"THAT'S A Michelangelo!" Roger Fessaguet, chef of New York's La Caravelle restaurant and one of the judges for Washington's 14th Salon of Culinary Arts, repeated to anyone who came within range.

Fessaguet was standing in front of what looked like three bejeweled Faberge' eggs. But rather than being made from gold, gemstones and enamel, these were entirely edible, crafted of sugar that had been blown, pulled, poured, dropped and brushed to resemble treasures from a Russian museum. The three elaborately and delicately encrusted eggs, one of them split open to reveal a gilded interior and a tiny bouquet of glimmering flowers, had just been chosen the Best Piece of the Show in the competition held Feb. 28 at the Washington Sheraton Hotel. This gold-medal winner was among 140 edible culinary displays in nine categories entered by Washington professional chefs and culinary students as they competed for awards and the chance to participate in the International Culinary Olympics held in Germany every four years..

"I never saw something so well made as that," continued Fessaguet. "It couldn't be duplicated in New York." Being a veteran judge at such contests, he should know. He had awarded the creation 40 points -- a perfect score -- and called it hors concours, or "beyond competition," adding, "to be able to judge a piece like that is almost impossible." As for creating such a work of art, "Only one of 10,000 people are gifted enough to do that."

That one of 10,000 people he was praising was Ann Amernick of Place Vendome, whose work last year also won the same prize. "I'm surprised it's a lady," Fessaguet confided, before going over to deliver the praise in person to Amernick and her two young sons as they looked over the tables full of pastry flowers, seafood sculptures and meat still-lifes.

Judge Baron Galand, national vice president of the American Culinary Federation, reinforced Fessaguet's opinion: "That would win in any show in the country," he said of Amernick's work. "That would win in Germany."

"You can always tell a woman's touch," Galand claimed. "They decorate prettier."

Indeed, both the second- and third-place awards in Amernick's category, Single Entry Competition, also went to a woman, Linda Galgay, who works on her own but sells her sugar pastillage orchids for wedding cakes through Ridgewell's. She said that she only learned this sugar-sculpture technique six months before the show, where she entered arrangements of winter flowers and magnolias. In fact, revealed Galgay, this was the first time she had ever even attended a culinary show.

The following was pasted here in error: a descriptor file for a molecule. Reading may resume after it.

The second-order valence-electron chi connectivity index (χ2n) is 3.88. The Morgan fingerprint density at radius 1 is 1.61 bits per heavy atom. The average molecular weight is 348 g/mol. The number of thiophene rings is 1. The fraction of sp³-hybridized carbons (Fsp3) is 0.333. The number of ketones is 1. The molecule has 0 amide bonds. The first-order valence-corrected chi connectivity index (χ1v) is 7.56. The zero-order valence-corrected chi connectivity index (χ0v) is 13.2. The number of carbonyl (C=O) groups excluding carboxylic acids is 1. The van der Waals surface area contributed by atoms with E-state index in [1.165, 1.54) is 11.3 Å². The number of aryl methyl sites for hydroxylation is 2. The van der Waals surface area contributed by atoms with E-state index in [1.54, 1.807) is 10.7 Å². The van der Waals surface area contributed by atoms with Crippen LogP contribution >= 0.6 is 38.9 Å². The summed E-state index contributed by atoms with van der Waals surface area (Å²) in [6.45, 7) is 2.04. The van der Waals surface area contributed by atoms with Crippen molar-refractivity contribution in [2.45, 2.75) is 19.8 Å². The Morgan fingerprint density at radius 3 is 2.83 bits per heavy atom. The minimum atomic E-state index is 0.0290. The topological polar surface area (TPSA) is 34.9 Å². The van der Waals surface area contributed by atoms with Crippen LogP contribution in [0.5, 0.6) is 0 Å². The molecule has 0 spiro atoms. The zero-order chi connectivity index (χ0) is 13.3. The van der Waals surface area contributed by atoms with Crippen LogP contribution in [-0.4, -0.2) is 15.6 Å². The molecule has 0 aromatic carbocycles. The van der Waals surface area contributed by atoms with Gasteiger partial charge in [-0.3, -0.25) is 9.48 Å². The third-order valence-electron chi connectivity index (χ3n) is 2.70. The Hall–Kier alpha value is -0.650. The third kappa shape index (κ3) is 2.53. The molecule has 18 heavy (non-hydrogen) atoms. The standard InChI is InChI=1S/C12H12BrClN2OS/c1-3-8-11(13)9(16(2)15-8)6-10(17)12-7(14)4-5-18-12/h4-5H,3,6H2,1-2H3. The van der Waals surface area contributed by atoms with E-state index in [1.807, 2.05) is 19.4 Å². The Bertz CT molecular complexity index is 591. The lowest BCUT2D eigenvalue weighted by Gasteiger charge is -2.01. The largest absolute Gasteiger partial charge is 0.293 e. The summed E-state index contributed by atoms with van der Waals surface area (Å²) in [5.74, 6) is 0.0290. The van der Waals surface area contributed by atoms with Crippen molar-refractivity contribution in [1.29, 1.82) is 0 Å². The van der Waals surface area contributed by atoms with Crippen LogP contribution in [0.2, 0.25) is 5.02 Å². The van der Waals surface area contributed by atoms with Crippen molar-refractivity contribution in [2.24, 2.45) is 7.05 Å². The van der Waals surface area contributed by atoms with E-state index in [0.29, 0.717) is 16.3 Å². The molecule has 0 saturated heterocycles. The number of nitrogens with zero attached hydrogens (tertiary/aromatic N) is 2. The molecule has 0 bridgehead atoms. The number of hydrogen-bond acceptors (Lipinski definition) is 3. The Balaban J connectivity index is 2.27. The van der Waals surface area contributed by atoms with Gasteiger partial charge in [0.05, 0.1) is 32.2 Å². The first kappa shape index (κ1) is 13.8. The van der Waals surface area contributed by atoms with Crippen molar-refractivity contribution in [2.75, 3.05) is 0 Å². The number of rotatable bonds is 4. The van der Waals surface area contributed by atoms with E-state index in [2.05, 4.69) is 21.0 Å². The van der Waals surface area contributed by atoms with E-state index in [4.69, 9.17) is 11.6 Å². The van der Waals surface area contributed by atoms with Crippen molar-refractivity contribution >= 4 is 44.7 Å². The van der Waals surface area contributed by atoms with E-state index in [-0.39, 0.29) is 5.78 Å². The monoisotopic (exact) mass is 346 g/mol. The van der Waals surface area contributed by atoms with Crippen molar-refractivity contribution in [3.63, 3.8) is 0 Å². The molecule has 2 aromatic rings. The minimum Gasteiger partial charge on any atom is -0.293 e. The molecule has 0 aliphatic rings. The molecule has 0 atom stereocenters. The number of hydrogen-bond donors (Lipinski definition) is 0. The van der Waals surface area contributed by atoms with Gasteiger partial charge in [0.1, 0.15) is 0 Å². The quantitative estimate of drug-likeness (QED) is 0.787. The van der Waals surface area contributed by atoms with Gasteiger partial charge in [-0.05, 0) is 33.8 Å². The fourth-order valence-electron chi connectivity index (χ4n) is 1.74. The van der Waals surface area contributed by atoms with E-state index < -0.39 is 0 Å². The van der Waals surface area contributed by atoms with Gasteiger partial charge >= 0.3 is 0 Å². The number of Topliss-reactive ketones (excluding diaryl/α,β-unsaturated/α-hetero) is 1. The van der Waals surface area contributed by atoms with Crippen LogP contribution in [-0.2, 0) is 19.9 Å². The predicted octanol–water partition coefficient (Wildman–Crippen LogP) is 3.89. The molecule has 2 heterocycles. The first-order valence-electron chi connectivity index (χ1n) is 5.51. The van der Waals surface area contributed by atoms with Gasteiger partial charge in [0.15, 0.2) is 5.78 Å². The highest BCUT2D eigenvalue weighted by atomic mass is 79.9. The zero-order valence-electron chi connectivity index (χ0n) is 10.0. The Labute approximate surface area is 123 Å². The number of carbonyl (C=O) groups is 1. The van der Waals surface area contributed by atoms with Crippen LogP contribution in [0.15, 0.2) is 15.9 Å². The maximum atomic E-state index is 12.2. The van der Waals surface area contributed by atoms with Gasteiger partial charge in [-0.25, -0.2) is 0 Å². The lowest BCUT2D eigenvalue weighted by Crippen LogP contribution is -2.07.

This year's show was considerably better attended than in past years; long lines of cars ground to a halt in front of the hotel, and at one point on Sunday, the crowds were so large that the admissions procedures were waived to facilitate spectators' entering the exhibition area.

Not only were the crowds larger, said Gerard Pain, of La Chaumie re, one of the organizers, but the size of the show had grown and the quality had improved, partly because the entrants had learned the rules and tended not to repeat their mistakes from previous years.

Chefs Pain and Robert Greault, of Le Bagatelle, organized this local competition several years back, but only two years ago instituted the rigorous rules of American Culinary Federation, which not only increased the professionalism of the show but also enabled winners to enter the international competition.

Yet despite the fact that there were 40 percent more entries than last year, very few French chefs entered this show. In previous competitions, the winners' circle has been heavily French accented; this year the only Frenchman among the winners -- and nearly the only French contestant -- was Pierre Chambrin. He and his team from Maison Blanche won the Judges' Special Award for a wine barrel constructed entirely of sugar pastillage. The Chambrin entry -- with its Gevrey Chambertin case filled with petits fours instead of wine bottles -- was realistic down to its wood grain and the paving stones on which the barrel sat.

The team's buffet display, which took second prize in its category, also included a "wooden" farmhouse, "glass" wine bottles, "china" plates and a wine press made of pastillage and noodle dough, the whole of which took the group five months to build. The first prize in the Grand Buffet category, however, went to the team from the Sheraton Washington Hotel, whose extravaganza included lobster claws decorated with herbs to depict an underwater scene, a crystal ball centerpiece with vegetable flowers, and a "Trilogy of Wellingtons" garnished with tiny pastry skillets.

While the French chefs of Washington showed up in force to view the exhibition, their absence as contestants led one of the organizers to raise the question, "Where are the French cooks?" and then answer it himself: "If they enter, they want to win. They think they deserve to win," he said, adding, "They can't tolerate Americans and Germans winning."

In any case, the challenge has been issued. This year's largely non-Gallic list of blue-ribbon winners included, in addition to Amernick and Chambrin,

Most Original Piece of the Show: Keith Clairmonte, Washington Culinary School.

Individual Cold Food Platters: Adolf Rehm, Rehm's Caterers.

Individual Hot Food: Nick Marino, Walter Reed Medical Center.

Individual Pastry Buffet or Display: Newel Nunter, General Officer's Mess, Pentagon.

Mini-Buffet: Albert Kirchmayr, Bonnie View Country Club.

Pastry Buffet: W. Friedrich, Sheraton Washington Hotel.

Grand Buffet: Reed S. Groban, Sheraton Washington Hotel.

Apprentice Competition, 1st Year: Raymond Harrison, Metropolitan Club.

Apprentice Competition, 2nd Year: Cynthia McCafferty, Congressional Country Club.

Apprentice Competition, 3rd Year: Jessica Schaeffer, Watergate Terrace Restaurant (Best Apprentice award).

Student: Karen Gahr, L'Academie de Cuisine.